We all know at least one person with an amazing green thumb. Their home is filled with houseplants of all varieties that flourish under their magic touch. Far fewer of us are that person.
But you can still enjoy plants in your home! If you’ve been trying to find inspiration to try and add some natural greenery to your space, we’ve got some interesting tidbits about houseplants to get you going.
Houseplants Clean Your Indoor Air
All plants scoop up the carbon dioxide in the air and turn it into oxygen. Your houseplants can go a step further. They grab hold of contaminants in your air in a process called phytoremediation, cleaning your air as they beautify your space.
Allergy suffers may experience fewer symptoms as plants remove particles from their indoor air. Good plant choices for cleaning indoor air include spider plants, Boston ferns, and English ivy.
Plants Soothe Your Skin
Having houseplants can increase the humidity in your home and soothe itchy, dry skin. As your plants are busy making oxygen, they’re also making moisture. Dry air can irritate sensitive skin. Even the toughest among us can get itchy during a long dry season.
The gel inside aloe plant leaves is widely used as a topical home remedy. Applied to a sunburn, this gentle gel is cooling and soothing. Of course, you shouldn’t do this if you’re allergic to aloe.
Chill Out with Indoor Gardening
Studies show that caring for houseplants lowers stress. Turn off your screen and repot a plant to lower your blood pressure and your heart rate. Indoor gardening can also help people manage symptoms of anxiety and depression.
Gardeners all over the world know that their hobby helps them relax. Now science knows it, too.
Plants Reduce Annoying Noise
Their leaves absorb sound! Add some to your office or bedroom and feel the hush. Reducing noise pollution is yet another way your plants help you relax.
Choose plants with big leaves and lots of surface area to make the most of your natural sound dampeners.
Talk the Talk, Sing the Song
Plants enjoy two types of sound: music and human voices. The vibrations from music help them grow. Both indoor and outdoor plants like their tunes, but you may find that your houseplants react better if the music isn’t super vibration-heavy.
So maybe nix the heavy metal when you’re trying to make a good impression on your new plant friends.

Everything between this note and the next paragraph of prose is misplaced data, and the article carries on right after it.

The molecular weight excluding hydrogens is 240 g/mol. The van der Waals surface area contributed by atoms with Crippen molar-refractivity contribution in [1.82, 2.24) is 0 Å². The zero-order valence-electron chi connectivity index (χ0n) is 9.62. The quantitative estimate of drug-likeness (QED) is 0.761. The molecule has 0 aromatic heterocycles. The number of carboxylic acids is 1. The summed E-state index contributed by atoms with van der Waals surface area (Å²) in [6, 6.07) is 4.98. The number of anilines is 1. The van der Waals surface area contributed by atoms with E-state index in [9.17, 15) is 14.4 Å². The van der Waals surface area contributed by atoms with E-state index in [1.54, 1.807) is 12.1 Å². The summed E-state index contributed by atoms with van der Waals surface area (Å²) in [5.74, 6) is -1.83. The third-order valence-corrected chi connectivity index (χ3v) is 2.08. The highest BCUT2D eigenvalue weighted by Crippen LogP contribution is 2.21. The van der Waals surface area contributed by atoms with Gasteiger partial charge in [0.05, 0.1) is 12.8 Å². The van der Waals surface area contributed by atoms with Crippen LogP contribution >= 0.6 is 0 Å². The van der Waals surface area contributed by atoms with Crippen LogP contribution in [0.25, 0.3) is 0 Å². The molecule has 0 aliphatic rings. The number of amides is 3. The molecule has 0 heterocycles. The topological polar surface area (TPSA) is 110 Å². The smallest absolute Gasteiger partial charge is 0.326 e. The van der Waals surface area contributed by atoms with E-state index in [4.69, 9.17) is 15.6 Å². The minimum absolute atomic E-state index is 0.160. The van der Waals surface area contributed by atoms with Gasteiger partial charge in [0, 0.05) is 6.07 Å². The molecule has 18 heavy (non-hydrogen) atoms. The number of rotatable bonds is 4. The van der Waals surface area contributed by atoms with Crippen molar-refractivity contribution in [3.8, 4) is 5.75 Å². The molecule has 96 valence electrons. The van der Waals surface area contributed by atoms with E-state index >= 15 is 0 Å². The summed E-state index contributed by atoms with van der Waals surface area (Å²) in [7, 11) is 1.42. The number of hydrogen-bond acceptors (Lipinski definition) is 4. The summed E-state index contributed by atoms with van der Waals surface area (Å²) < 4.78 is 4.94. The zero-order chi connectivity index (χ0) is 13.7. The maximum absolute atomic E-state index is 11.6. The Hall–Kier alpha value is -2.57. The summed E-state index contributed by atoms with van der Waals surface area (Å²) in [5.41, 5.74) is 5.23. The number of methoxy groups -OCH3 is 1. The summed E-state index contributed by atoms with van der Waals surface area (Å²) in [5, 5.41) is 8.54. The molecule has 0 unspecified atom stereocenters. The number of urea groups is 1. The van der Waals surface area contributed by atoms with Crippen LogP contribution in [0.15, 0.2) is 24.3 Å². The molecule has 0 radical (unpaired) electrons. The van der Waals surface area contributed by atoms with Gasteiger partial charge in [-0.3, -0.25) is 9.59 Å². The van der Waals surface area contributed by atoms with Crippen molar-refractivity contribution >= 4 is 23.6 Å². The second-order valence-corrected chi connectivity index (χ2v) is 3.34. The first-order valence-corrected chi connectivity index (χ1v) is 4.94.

When you talk to a plant, you’re also feeding it. The carbon dioxide that you exhale as you breathe is used by the plant to make oxygen. That is a serious botanical win-win.
Imagine how happy your houseplants would be if you performed a live concert for them. Horticultural heaven.
Houseplants are Ancient History
There is evidence that potted plants were used in ancient Egypt, India, and China. Planting indoors as a hobby took off in 17th century England. Those plants were usually grown in greenhouses.
But we don’t need greenhouses to grow houseplants!
Houseplants are Tolerant
Forget the greenhouse or turning up your thermostat. Most houseplants are perfectly happy at room temperature. They even like cool evenings and nights, just like we do.
Many houseplants don’t require a lot of care. For those of us without that magical green thumb, that comes as a relief. Some houseplants thrive in low light (choose a maidenhair fern or a moth orchid). Some houseplants don’t need much water (cacti, of course, but also snake plants and succulents).
There’s a houseplant for every lifestyle, knowledge and experience level, and thumb color.
Houseplants in the Wild
The truth is that your houseplants would rather live outside. It’s not that they don’t like you, it’s just their nature. Every indoor plant was once an outdoor plant, so we can hardly blame them.
The benefit is that you can bring your houseplants outside! In the summer, let them bask in the sun and fresh air on your porch. As long as you keep them away from hungry rabbits (and we see you, digging chipmunks) they’ll enjoy their time at the patio spa.
Houseplants Get Sick
Not only can your plants get sick, but they can also spread their illnesses to their leafy neighbors. Houseplants' illnesses can be caused by fungus, bacteria, or insects. Plants are even susceptible to viruses (but not the human kind).
You can help keep your plants healthy with proper watering. This helps keep fungus at bay. Taking care to clean your pruning tools can keep plant illnesses from spreading.
If you had a sick plant, don’t reuse its soil for your next houseplant. The fungus or bacteria may still be present, infecting the new plant.
Houseplants Can Be Hazardous
Some houseplants are poisonous. You’re unlikely to have your lily plant as a snack, but your pets may have different ideas. Cats and dogs that eat houseplants can have everything from mild irritation to life-threatening reactions.
If you have pets, try to keep your houseplants out of reach. Research the toxicity of the plants you choose. That soothing aloe vera can make your dog or cat mighty sick.
Don’t forget about your kids. Not your plant kids, your human children. If a plant is harmful to your pets, it can be harmful to your children. Keep all of your houseplants out of reach of small children. Teach kids that houseplants should never be eaten.
Houseplants Talk to Each Other
It seems like science fiction, but plant communication through root systems is well documented. Your houseplants that share a pot or container are chatting it up all the time.
Houseplants also communicate through the air. Releasing chemicals into the soil or air alerts their neighbors to changing conditions or predators. Houseplant conversations are pretty practical. They aren’t doing a lot of gossiping about who has the prettiest pot.
Houseplants are great for your health and well-being. They clean your air, soothe your stress, and add a calming element to your home décor. They’re also pretty amazing. Share some of your newfound knowledge with friends to get them onboard the houseplant express.